July 28, “Meeting was held as usual.  Elder Parley P. Pratt preached on the gathering of Israel.  In the afternoon Orson Pratt addressed the Church on the necessity of keeping the commandments of God.”15

Aug. 29, Parley, his family,16 Orson Pratt, and a friend Hiram Clark left Nauvoo for their mission to England.

Sept. 1, Parley and family arrived at the home of his brother William.  Here Orson Pratt and Hyrum Clark were waiting for them having gone ahead to do some preaching.  William lived approx. 72 miles from Nauvoo.  Traveling by roads, in the 1840s, in an easterly direction, would place William’s home probably at or near Bryant, Illinois.17

Sep.-Oct., For approximately five weeks the small company journeyed from Illinois to Detroit, preaching along the way to anyone who would listen.

“…we rode to Detroit [Hamtramck, now a suburb of Detroit],18 where I found my brother Anson Pratt and family; whom I had not seen for many years, and also my aged father and mother, who were now living with him.  My father was now about seventy years of age, and was on his death bed with a heavy fever.  We tarried with them two weeks; during which I preached in the City Hall of Detroit, and superintended some printing and publishing matters.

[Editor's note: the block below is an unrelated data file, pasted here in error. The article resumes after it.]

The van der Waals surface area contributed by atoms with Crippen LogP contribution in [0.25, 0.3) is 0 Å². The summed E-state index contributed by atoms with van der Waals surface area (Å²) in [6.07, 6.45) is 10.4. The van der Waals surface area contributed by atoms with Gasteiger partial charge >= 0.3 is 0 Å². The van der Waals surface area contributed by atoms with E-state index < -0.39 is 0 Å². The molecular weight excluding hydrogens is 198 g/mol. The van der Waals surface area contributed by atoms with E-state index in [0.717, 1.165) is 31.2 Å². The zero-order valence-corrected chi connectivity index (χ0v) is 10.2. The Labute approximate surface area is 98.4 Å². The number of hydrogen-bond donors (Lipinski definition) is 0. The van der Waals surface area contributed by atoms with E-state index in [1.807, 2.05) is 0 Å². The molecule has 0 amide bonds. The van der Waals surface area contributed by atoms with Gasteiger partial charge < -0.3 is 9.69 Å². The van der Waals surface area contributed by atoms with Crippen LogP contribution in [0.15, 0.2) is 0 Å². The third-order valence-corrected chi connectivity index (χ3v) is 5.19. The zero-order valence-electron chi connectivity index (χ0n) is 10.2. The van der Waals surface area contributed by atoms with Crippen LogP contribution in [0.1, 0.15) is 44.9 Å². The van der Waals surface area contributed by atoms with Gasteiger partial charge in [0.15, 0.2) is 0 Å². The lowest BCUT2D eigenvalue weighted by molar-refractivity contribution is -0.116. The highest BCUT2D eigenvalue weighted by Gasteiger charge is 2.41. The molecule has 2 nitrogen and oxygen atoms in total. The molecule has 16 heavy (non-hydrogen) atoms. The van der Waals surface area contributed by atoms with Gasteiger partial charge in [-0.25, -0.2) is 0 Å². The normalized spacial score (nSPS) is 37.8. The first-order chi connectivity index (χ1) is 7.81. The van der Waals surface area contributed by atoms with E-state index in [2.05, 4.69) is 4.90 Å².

“While here we sold our horses and carriage, and at length took leave of our kindred and a last farewell of our sick father, and took passage on a steamboat down Lake Erie to Buffalo; distance three hundred miles.

“Previous to our departure from Detroit brothers O. Pratt and Clark took leave of us, and passed down the lake into Ohio; intending to meet us again at New York.

“After landing safe in Buffalo, we took the Erie canal and railroad to Albany—distance three hundred and fifty miles; thence to New York by his steamer down the Hudson river—distance one hundred and fifty miles.  Here we arrived in safety after a journey of about one thousand four hundred miles.  We were received by the Saints in New York almost as one of the old saints risen from the dead.  I had been absent nearly two years, during which time I had lain eight months in prison.  Brother Addison Everett, a High Priest of the Church in that city and one of the first members I had baptized there, related to met that the Church in that city were assembled in prayer for me on the evening of the 4th of July previous, that I might be delivered from prison and from my enemies in Missouri.  When, on a sudden, the spirit of prophecy fell on him, and he arose and declared to the Church that they might cease their prayers on that subject; ‘For,’ said he, ‘on this moment brother Parley goes at liberty.’

“We found the Church in New York strong in the faith, and rejoicing in the truth.  They had become numerous in the city and in several parts of the country around.